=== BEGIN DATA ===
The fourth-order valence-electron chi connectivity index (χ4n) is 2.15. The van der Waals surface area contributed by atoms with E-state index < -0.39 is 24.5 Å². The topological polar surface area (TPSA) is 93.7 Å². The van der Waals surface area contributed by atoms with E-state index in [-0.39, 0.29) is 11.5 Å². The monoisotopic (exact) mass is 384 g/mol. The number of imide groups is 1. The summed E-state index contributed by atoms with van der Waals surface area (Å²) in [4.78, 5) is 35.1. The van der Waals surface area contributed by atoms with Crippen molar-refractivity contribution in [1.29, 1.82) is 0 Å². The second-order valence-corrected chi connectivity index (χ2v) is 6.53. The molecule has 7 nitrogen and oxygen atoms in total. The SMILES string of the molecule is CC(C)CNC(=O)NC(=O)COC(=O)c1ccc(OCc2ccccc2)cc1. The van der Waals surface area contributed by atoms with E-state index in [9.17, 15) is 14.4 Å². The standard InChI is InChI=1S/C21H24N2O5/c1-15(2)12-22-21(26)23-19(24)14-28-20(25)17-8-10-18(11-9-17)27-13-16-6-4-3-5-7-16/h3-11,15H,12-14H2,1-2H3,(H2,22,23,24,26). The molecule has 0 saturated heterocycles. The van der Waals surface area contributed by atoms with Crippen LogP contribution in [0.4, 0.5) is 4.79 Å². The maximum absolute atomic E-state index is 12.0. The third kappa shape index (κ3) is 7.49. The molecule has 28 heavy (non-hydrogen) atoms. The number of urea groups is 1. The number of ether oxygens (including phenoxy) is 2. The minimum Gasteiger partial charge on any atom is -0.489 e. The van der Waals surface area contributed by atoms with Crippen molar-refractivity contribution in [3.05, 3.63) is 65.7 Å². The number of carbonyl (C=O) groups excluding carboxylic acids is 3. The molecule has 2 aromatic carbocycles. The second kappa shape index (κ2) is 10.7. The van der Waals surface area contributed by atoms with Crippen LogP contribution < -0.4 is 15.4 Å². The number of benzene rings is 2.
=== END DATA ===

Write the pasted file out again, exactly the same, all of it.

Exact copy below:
The fourth-order valence-electron chi connectivity index (χ4n) is 2.15. The van der Waals surface area contributed by atoms with E-state index < -0.39 is 24.5 Å². The topological polar surface area (TPSA) is 93.7 Å². The van der Waals surface area contributed by atoms with E-state index in [-0.39, 0.29) is 11.5 Å². The monoisotopic (exact) mass is 384 g/mol. The number of imide groups is 1. The summed E-state index contributed by atoms with van der Waals surface area (Å²) in [4.78, 5) is 35.1. The van der Waals surface area contributed by atoms with Crippen molar-refractivity contribution in [1.29, 1.82) is 0 Å². The second-order valence-corrected chi connectivity index (χ2v) is 6.53. The molecule has 7 nitrogen and oxygen atoms in total. The SMILES string of the molecule is CC(C)CNC(=O)NC(=O)COC(=O)c1ccc(OCc2ccccc2)cc1. The van der Waals surface area contributed by atoms with E-state index in [9.17, 15) is 14.4 Å². The standard InChI is InChI=1S/C21H24N2O5/c1-15(2)12-22-21(26)23-19(24)14-28-20(25)17-8-10-18(11-9-17)27-13-16-6-4-3-5-7-16/h3-11,15H,12-14H2,1-2H3,(H2,22,23,24,26). The molecule has 0 saturated heterocycles. The van der Waals surface area contributed by atoms with Crippen LogP contribution in [0.4, 0.5) is 4.79 Å². The maximum absolute atomic E-state index is 12.0. The third kappa shape index (κ3) is 7.49. The molecule has 28 heavy (non-hydrogen) atoms. The number of urea groups is 1. The number of ether oxygens (including phenoxy) is 2. The minimum Gasteiger partial charge on any atom is -0.489 e. The van der Waals surface area contributed by atoms with Crippen molar-refractivity contribution in [3.05, 3.63) is 65.7 Å². The number of carbonyl (C=O) groups excluding carboxylic acids is 3. The molecule has 2 aromatic carbocycles. The second kappa shape index (κ2) is 10.7. The van der Waals surface area contributed by atoms with Crippen LogP contribution < -0.4 is 15.4 Å². The number of benzene rings is 2.